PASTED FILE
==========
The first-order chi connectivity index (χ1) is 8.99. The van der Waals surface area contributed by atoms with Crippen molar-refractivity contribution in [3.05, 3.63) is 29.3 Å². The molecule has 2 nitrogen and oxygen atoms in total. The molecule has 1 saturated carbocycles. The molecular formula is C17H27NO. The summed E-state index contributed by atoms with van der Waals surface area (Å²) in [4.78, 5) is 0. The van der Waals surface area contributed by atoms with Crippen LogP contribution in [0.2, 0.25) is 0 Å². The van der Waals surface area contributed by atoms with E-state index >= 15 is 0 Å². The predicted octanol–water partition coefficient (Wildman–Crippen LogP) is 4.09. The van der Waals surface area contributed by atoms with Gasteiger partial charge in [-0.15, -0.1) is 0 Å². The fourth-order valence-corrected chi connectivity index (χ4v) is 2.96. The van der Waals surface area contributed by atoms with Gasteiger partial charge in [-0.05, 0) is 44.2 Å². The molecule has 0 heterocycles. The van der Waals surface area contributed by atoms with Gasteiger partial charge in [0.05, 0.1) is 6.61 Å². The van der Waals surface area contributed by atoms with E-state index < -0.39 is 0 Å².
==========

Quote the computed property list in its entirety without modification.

The first-order chi connectivity index (χ1) is 8.99. The van der Waals surface area contributed by atoms with Crippen molar-refractivity contribution in [3.05, 3.63) is 29.3 Å². The molecule has 2 nitrogen and oxygen atoms in total. The molecule has 1 saturated carbocycles. The molecular formula is C17H27NO. The summed E-state index contributed by atoms with van der Waals surface area (Å²) in [4.78, 5) is 0. The van der Waals surface area contributed by atoms with Crippen LogP contribution in [0.2, 0.25) is 0 Å². The van der Waals surface area contributed by atoms with E-state index >= 15 is 0 Å². The predicted octanol–water partition coefficient (Wildman–Crippen LogP) is 4.09. The van der Waals surface area contributed by atoms with Gasteiger partial charge in [-0.15, -0.1) is 0 Å². The fourth-order valence-corrected chi connectivity index (χ4v) is 2.96. The van der Waals surface area contributed by atoms with Gasteiger partial charge in [-0.05, 0) is 44.2 Å². The molecule has 0 heterocycles. The van der Waals surface area contributed by atoms with Gasteiger partial charge in [0.05, 0.1) is 6.61 Å². The van der Waals surface area contributed by atoms with E-state index < -0.39 is 0 Å².